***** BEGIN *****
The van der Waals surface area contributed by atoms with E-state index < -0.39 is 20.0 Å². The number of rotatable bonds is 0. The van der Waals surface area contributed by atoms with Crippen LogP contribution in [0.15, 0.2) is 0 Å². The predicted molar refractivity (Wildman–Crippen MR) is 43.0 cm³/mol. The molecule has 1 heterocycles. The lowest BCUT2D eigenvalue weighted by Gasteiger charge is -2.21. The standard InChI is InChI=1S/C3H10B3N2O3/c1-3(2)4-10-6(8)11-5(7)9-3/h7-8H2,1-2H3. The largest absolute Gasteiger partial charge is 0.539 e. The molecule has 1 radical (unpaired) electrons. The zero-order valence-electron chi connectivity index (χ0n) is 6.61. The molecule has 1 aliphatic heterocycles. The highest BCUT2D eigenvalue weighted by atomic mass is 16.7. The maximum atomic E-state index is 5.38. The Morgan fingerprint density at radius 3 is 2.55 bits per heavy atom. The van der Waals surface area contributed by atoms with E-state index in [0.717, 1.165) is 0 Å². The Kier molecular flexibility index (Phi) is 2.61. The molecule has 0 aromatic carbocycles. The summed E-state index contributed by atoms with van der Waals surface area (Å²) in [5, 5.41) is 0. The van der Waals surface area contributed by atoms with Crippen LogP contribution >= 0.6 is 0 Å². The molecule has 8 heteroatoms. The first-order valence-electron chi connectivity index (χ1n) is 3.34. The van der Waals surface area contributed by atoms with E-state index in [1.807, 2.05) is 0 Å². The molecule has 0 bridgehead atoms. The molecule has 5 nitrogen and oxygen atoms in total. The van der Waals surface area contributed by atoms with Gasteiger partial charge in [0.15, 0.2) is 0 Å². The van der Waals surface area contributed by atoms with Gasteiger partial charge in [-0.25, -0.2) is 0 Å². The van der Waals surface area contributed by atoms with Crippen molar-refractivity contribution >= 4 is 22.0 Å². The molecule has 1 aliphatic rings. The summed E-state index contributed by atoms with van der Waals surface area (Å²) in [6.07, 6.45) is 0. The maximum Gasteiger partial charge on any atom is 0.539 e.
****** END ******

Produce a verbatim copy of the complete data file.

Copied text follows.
The van der Waals surface area contributed by atoms with E-state index < -0.39 is 20.0 Å². The number of rotatable bonds is 0. The van der Waals surface area contributed by atoms with Crippen LogP contribution in [0.15, 0.2) is 0 Å². The predicted molar refractivity (Wildman–Crippen MR) is 43.0 cm³/mol. The molecule has 1 heterocycles. The lowest BCUT2D eigenvalue weighted by Gasteiger charge is -2.21. The standard InChI is InChI=1S/C3H10B3N2O3/c1-3(2)4-10-6(8)11-5(7)9-3/h7-8H2,1-2H3. The largest absolute Gasteiger partial charge is 0.539 e. The molecule has 1 radical (unpaired) electrons. The zero-order valence-electron chi connectivity index (χ0n) is 6.61. The molecule has 1 aliphatic heterocycles. The highest BCUT2D eigenvalue weighted by atomic mass is 16.7. The maximum atomic E-state index is 5.38. The Morgan fingerprint density at radius 3 is 2.55 bits per heavy atom. The van der Waals surface area contributed by atoms with E-state index in [0.717, 1.165) is 0 Å². The Kier molecular flexibility index (Phi) is 2.61. The molecule has 0 aromatic carbocycles. The summed E-state index contributed by atoms with van der Waals surface area (Å²) in [5, 5.41) is 0. The van der Waals surface area contributed by atoms with Crippen LogP contribution >= 0.6 is 0 Å². The molecule has 8 heteroatoms. The first-order valence-electron chi connectivity index (χ1n) is 3.34. The van der Waals surface area contributed by atoms with E-state index in [1.807, 2.05) is 0 Å². The molecule has 0 bridgehead atoms. The molecule has 5 nitrogen and oxygen atoms in total. The van der Waals surface area contributed by atoms with Gasteiger partial charge in [0.15, 0.2) is 0 Å². The van der Waals surface area contributed by atoms with Gasteiger partial charge in [-0.25, -0.2) is 0 Å². The van der Waals surface area contributed by atoms with Crippen molar-refractivity contribution >= 4 is 22.0 Å². The molecule has 1 aliphatic rings. The summed E-state index contributed by atoms with van der Waals surface area (Å²) in [6.07, 6.45) is 0. The maximum Gasteiger partial charge on any atom is 0.539 e.